MOHAMED ALI ALHAKIM (Iraq) said that the attack inflicted on the peace flotilla was in clear violation of international law. The attack was made on civilians and was in violation of the United Nations Charter. The flotilla was not carrying arms or military weapons but food and medicine for the citizens of the Gaza Strip, who have endured extreme suffering because of the blockade. Iraq strongly condemned the attack, which led to numerous victims. The name of the flotilla clearly indicated the peaceful intentions of the mission. Iraq called for an investigation under the auspices of the United Nations and also for the immediate release of all detainees, whose security should be ensured until their safe return home. Finally, Iraq said that the comments made by Israel were incorrect and that even the friends of Israel did not support them after this unjustified military action.

YONG CHANTHALANGSY (Lao People's Democratic Republic) said the Lao People's Democratic Republic deplored the unjustified attack of Israeli forces on the vessels carrying humanitarian aid, resulting in the killing of 10 persons and injuring many others. The Lao People's Democratic Republic strongly condemned the disproportional use of force by Israel against humanitarian activities and considered this as an unacceptable act of piracy and sabotage to the peace process in the Middle East. Lao People's Democratic Republic demanded an impartial investigation to be conducted under the supervision of the United Nations. The Government strongly urged Israel to put an end to the blockade and embargo against Gaza in order to allow humanitarian aid to reach the Palestinian population living in this region. The Lao People's Democratic Republic demanded that Israel immediately release all those who were detained, surrender the vessels to their countries and come back to peaceful negotiations to promote peace and stability in the Middle East.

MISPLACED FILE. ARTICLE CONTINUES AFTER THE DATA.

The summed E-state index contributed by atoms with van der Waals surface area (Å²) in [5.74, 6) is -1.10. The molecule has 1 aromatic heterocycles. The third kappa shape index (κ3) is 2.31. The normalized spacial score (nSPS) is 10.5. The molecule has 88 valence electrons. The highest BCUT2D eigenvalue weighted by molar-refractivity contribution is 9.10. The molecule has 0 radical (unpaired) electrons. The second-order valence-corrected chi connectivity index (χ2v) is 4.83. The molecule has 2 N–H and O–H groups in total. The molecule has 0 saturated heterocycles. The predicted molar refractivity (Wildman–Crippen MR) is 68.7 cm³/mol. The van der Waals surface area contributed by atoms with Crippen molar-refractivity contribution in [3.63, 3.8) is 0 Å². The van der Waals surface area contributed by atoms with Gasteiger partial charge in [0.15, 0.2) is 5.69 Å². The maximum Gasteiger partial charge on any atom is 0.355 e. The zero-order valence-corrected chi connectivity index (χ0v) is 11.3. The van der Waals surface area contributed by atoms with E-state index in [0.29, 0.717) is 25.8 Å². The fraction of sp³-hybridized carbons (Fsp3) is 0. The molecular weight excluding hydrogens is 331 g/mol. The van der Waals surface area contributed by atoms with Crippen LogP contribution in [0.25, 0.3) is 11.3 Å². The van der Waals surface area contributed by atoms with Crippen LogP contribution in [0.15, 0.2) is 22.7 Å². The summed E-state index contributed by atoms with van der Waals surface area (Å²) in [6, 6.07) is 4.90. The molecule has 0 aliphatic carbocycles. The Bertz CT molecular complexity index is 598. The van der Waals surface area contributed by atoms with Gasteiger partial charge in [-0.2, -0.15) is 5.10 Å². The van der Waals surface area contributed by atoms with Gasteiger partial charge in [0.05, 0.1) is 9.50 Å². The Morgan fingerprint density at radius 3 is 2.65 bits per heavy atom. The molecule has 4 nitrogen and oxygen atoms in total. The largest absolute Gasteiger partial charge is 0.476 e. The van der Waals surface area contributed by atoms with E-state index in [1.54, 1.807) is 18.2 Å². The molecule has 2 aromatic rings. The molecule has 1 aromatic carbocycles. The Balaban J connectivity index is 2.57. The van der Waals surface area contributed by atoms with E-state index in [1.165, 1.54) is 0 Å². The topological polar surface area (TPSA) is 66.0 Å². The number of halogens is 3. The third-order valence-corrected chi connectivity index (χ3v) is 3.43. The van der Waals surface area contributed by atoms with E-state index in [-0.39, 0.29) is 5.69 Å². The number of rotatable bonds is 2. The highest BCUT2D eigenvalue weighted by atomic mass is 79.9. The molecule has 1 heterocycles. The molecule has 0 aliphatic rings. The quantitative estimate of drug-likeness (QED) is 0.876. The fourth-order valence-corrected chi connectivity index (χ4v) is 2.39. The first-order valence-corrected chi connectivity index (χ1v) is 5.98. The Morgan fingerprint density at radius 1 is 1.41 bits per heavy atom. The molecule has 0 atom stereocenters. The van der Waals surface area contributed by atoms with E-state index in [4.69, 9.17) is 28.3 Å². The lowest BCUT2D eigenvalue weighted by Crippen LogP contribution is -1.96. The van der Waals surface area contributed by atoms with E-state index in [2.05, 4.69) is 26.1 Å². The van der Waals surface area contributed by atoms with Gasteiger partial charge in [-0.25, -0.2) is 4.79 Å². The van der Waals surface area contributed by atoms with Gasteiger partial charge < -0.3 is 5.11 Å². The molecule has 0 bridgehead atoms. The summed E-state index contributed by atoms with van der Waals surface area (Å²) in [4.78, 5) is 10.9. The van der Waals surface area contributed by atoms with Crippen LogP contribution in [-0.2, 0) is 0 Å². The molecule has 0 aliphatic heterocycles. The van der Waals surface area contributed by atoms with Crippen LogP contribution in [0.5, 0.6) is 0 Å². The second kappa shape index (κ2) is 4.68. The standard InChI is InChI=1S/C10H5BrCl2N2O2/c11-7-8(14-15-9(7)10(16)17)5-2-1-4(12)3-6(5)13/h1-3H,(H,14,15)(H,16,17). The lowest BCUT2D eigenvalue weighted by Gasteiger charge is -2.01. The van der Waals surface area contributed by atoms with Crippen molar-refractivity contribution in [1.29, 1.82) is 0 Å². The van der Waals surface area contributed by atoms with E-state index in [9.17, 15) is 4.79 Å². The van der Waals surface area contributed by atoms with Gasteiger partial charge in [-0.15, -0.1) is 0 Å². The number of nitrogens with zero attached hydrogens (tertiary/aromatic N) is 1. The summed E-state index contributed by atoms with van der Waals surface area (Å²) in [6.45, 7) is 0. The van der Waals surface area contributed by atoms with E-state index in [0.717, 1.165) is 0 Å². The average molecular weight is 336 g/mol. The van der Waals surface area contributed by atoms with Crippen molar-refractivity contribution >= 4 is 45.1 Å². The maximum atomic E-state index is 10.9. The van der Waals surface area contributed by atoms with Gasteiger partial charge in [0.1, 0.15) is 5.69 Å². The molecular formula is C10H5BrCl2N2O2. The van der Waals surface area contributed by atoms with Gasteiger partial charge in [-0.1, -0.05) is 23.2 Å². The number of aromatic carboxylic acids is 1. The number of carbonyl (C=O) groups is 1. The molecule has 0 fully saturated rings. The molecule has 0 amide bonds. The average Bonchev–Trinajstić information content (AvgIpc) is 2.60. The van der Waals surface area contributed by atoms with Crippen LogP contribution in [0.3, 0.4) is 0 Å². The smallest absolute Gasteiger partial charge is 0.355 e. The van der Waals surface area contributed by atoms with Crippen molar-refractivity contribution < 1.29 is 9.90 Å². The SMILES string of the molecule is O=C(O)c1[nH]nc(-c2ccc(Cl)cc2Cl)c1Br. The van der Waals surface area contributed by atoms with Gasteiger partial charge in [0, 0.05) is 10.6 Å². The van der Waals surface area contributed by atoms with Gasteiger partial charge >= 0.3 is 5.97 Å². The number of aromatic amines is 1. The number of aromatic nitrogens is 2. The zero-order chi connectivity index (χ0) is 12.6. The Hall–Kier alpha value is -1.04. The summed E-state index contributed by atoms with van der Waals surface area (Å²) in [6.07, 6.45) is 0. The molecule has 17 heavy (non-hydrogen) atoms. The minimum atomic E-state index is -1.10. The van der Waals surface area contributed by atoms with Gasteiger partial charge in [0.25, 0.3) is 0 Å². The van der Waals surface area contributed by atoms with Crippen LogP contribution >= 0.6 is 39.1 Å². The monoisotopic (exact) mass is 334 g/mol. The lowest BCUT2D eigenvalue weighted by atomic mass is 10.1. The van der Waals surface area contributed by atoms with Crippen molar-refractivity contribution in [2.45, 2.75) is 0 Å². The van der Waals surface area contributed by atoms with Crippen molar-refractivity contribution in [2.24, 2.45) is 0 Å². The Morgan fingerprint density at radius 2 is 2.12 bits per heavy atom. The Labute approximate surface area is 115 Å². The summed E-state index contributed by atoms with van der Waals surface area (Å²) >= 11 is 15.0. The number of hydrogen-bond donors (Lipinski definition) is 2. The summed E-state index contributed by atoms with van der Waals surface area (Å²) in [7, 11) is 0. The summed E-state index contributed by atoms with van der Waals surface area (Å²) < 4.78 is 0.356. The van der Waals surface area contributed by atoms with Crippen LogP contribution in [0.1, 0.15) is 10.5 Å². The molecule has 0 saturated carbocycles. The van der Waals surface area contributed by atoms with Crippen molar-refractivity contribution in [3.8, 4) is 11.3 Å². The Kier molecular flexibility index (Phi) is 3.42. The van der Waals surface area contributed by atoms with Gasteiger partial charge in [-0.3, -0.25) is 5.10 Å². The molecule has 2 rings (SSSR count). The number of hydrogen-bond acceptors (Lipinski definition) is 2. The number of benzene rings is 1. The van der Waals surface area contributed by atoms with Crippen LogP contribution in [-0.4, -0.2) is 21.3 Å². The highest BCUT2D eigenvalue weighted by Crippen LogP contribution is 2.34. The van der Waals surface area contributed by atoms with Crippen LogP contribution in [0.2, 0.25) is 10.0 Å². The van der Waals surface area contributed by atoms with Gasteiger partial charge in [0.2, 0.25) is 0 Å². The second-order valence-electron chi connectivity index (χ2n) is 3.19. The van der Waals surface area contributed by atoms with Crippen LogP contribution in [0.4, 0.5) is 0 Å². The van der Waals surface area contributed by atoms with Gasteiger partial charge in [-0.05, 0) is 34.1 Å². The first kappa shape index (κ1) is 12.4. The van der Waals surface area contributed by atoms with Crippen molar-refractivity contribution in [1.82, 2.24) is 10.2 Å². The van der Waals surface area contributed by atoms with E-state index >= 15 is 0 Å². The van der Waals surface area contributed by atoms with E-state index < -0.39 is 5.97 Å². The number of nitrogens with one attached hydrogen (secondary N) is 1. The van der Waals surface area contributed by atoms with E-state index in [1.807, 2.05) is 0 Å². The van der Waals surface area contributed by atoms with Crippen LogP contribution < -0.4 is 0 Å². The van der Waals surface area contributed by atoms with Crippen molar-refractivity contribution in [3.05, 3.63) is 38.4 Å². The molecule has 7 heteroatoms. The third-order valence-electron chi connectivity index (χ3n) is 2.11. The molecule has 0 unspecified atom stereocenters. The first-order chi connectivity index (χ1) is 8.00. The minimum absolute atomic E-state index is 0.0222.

IBRAHIM A.E. ALDREDI (Libya) said Libya strongly condemned the crime perpetrated in the eyes of the international community against innocent activists carrying food and medicine. Israel continued its crimes on a daily basis, including bombing those under the blockade. Israel should not have dared to perpetrate these crimes, as it was not supported by other countries, and silence vis-à-vis these crimes could be interpreted as consensus. Where was the international community, where was international peace and security when a people was massacred on a daily basis. The Council should take up its responsibilities. Israel had committed a flagrant violation of all international laws - this was a challenge thrown to the international community, and Israel should be condemned for these crimes. An impartial investigative committee should be set up to investigate the affair fairly, and compensation should be paid to the victims.

VU ANH QUANG (Viet Nam) said that this latest military attack by Gaza constituted a step backward for humanitarian activities, which represented solidarity, tolerance and humanity. Viet Nam called upon the international community to ensure that an attack of this nature would never reoccur. Viet Nam strongly condemned the deliberate attack on the humanitarian convoy. It was a violation of human rights as well as humanitarian law. Viet Nam called for assurances from Israel that medicine, food and water would be provided to the wounded and the detained. Viet Nam remained committed to a peaceful resolution and called for vigilance and restraint.